Christian faith is not believing in a series of propositions but in a single person. It is not believing that Jesus died and Rose again (this is believing with the Mind);  it is believing in the Jesus who died and rose again (this is believing with the heart).

It is interesting that the New Testament writers prefer the verb ‘believe’ to the noun ‘faith’, indicating that it is something you do than something you have.

Faith is Verbal

In the words of Jesus., “Out of the abundance of the heart the mouth speaks”. Thus,  when the heart is full of faith in God the mouth can’t help but speak faith filled words. Yet it does not speak to itself -this would mean the person is mad- but to God who hears his call and saves him. “Everyone who calls on the name of the Lord will be saved”(Joel 2:32, Acts 2:21). This calling on the name of the Lord is not a mere mentioning of the name ‘Jesus’ for it is unlikely that liturgical recitations qualifies as a ‘word of faith’. It is a loud address that expresses belief in his presence. A classic case is the blind man who refused to keep quiet until Jesus heard him (Mark 10:46-52).

Paul also stated that faith must be verbalised. “If you comes with your mouth”Jesus is Lord” and believe with your heart that God raised him from the dead, you will be saved. For it is with your heart that you believe and are justified, and it is with your mouth that you confess and are saved”(Rom 10:9-10).

To whom do we confess?  Most Christians have too readily assumed that it is to men that this confession must be made. But in fact it is to the Lord that we must confess our faith in Him. However the two are not mutually exclusive. To confess Jesus as Lord to His face needs to be followed by the same confession in the face of others, especially those who do not believe it yet.

Faith is Practical

When you have believed with your heart, you must then demonstrate it with action. The most common display of faith in the Bible by the early believers was that of baptism. Look at the following verses:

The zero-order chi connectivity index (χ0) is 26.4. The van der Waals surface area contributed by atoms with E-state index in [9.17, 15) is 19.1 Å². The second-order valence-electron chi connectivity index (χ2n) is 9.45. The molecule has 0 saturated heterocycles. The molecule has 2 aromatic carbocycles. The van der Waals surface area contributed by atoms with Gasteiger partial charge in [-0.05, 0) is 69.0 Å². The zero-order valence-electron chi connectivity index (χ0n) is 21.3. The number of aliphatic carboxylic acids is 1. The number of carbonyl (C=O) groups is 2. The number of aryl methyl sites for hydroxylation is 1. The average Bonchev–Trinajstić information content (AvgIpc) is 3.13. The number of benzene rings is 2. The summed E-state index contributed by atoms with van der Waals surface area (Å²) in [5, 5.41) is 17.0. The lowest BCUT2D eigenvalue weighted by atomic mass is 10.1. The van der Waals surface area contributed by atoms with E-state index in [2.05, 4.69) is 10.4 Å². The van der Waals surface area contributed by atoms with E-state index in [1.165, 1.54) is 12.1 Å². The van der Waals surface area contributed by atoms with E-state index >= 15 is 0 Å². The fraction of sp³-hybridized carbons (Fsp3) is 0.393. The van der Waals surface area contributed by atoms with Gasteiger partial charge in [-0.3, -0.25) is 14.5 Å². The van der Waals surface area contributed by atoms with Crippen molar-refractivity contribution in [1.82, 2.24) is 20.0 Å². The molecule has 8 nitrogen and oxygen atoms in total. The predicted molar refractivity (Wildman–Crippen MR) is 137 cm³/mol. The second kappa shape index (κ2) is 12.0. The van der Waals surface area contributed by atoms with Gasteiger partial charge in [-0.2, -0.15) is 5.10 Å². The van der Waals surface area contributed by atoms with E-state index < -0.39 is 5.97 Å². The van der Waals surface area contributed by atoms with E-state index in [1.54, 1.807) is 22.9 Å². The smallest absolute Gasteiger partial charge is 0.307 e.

Acts 2:41 those who gladly received his word were baptized…

Acts 8:38 so he commanded the chariot to stand still, and both Philip and the eunuch went down…

Acts 22:16 now why are you waiting? Arise and be baptized, and wash away your sin, calling on the name of the Lord.

They all did this because of what Mark 16:16 says. “he who believes and is baptized will be saved…”

Faith is Continual

It is not enough to have believed in God and Christ just once – on the day you were converted. The word believe in John 3:16 is in the present tense, which renders it “whosoever keeps on believing will not perish but have everlasting life”.

Take the Israelites leaving Egypt for example. They demonstrated faith when they slaughtered the animal on the night of the Passover. They need faith when the passed through the waters of the Red Sea. They lacked faith while they were in the wilderness (and tested the Lord ten times) and look where they ended up.

Conclusion

The second stage of the normal Christian birth is believe. Your faith must be historical,  personal, verbal, practical, and continual.

How can this be applied to our lives?

Having this renewed  understanding of what faith is you are now better able to play the role of a spiritual midwife and bring a new soul into the Kingdom of God. You will be more mindful about the religious background of the convert which affects how he thinks about God. He ir she could be a polytheist, believing there are many gods. For him to have saving faith his mind must be renewed. He must be introduced to the God of heaven and earth and given time to become acquainted with Him.

Then he must be helped to move from believing about God to believing in God. It is only when he had the conviction that can only be produced by the Holy Spirit that he will be able to confess “Jesus is (my) Saviour and Lord! “. After all, no one can say that words apart from the Holy Spirit.

Following his confession,  he must be led to make his faith practical by being baptised with water. We will discuss the significance of Water Baptism in the next three lessons but suffice it to say now that through watery Baptism he identifies himself with Christ in His death and resurrection,  and partakes of their benefits.p